The Centre for Creative Design is to be a living learning lab – using innovative materials and new technologies to express its purpose as the University’s home of design studios and laboratories, and maker, project and fabrication spaces. A home for collaborative and creative experimentation and fabrication, the building will contain a range of design studios, laboratories and maker spaces. Bringing these creative workspaces together are formal and informal spaces for gathering and engagement. The building is conceived as an exemplar of sustainability (with an emphasis on inherently sustainable design over expensive technologies) and as a living learning lab, a pedagogical resource as creative and experiential as the functions it contains.
The Centre for Creative Design will represent a step-change in the quality of the student learning experience, advanced interdisciplinary teaching and learning methods, and engagement with professions and industry.
The Centre for Creative Design will include education, research and outreach facilities, and will be home to the UCD Creative Skills Academy. The Academy will bring together artists, designers, engineers, architects and technologists and provide formal and informal opportunities for interdisciplinary collaboration, as well as supporting strategic links through the creation of a Centre for the Internet of Things.
The Campus Development Plan promotes the development of three character areas within UCD’s Belfield Campus: education, research and innovation; residential; and sport and recreation. The Entrance Precinct Masterplan area is located within the main education, research and innovation character area.
Located at the main entrance to UCD, off the R138 dual carriageway, the Entrance Precinct Masterplan and Centre for Creative Design will represent the visitor’s first impressions of the University and its campus. It will act as the nexus between the city and the University, providing immediate physical presence for UCD through a highly-visible entrance and acting as a welcome to visitors, faculty, staff and students. It should define the campus’ edge in a clear and unambiguous way, whilst improving and promoting wider connectivity and permeability for this part of the city. The project should be benchmarked against best practice internationally, supporting UCD’s ambition to be a world Top 100 university by 2020.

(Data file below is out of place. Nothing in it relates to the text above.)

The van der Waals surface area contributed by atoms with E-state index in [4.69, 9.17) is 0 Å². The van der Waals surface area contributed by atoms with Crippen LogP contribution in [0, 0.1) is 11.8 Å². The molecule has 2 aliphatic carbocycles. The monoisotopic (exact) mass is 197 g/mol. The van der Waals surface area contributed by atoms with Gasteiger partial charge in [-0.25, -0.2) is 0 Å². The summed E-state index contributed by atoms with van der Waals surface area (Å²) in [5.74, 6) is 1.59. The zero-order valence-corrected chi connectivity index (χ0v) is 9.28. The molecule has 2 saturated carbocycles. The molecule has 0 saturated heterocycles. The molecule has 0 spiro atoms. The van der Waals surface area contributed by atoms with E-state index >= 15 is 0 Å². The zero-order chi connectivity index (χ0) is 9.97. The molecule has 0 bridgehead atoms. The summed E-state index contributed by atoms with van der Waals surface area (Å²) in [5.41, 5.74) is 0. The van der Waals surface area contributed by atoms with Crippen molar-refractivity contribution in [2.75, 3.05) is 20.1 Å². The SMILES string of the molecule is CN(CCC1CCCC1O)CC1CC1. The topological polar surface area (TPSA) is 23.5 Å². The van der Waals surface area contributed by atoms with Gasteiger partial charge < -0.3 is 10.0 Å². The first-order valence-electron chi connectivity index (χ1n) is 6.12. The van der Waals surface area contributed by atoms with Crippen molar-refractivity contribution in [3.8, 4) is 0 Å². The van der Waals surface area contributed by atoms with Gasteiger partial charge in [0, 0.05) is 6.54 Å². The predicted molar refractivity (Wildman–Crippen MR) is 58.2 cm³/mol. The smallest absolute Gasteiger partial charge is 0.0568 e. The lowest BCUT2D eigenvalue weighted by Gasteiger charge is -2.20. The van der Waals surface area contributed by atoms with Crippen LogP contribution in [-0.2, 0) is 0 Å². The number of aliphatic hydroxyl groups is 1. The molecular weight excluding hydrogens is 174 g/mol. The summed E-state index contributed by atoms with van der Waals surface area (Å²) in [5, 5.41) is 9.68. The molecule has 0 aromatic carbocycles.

The Entrance Precinct Masterplan must remain true to the sylvan and picturesque character of the overall campus setting, whilst at the same time improving and updating it with the qualities of vibrant and urban placemaking for the 21st century.
The masterplan will enhance the education, research and innovation of the University, whilst also ensuring permeability within, and integration with, other areas on campus. The masterplan should be premised on a holistic and sustainable approach, ensuring that the designs proposed respect and enhance the campus’ bio-diversity and natural environment whilst presenting a long-term development plan for the siting and massing of new buildings.
The Centre for Creative Design is the first building to be delivered within the masterplan and will be a major contributor to the overall presence for the project. It will be an exemplar of sustainability, functionality, performance and design quality for the University. It will help to deliver on the University’s Strategic Campus Development Plan 2016-2021-2026 and espouse its values of excellence in design and engagement with its stakeholders.
Commuting to and from campus, in particular the use of private motor vehicles, places a huge strain on the physical infrastructure of the campus, as well as pressure on both staff and students. Dublin’s continuing economic success has priced most out of the housing market – both owner and renter occupied – resulting in many having to travel long distances across Dublin and from surrounding areas. Approximately 25% of journeys to and from campus are by private motor vehicle, with 45% of those undertaking journeys of greater than 10 km to reach campus. The average journey time commuting to the campus is 35 to 40 minutes.
Some 14% of the Belfield Campus’ surface area is taken up by parking and road infrastructure. Conversely, there are currently only 3,000 on-campus student rooms (although planning consent has been granted to grow this to over 5,000, including supporting facilities, over the coming years).
The total project value for the Centre for Creative Design is estimated to be €48 million. The contract is expected to commence in autumn 2018, with anticipated completion by autumn 2021.
This is an international call for participation that is aimed at attracting technically competent and professional teams to submit an Expression of Interest in the competition. A shortlist of five teams will be selected to move to Stage Two.
The shortlisted teams will be required to produce a concept design, based on the detailed information provided in the Competition Conditions and its appendices.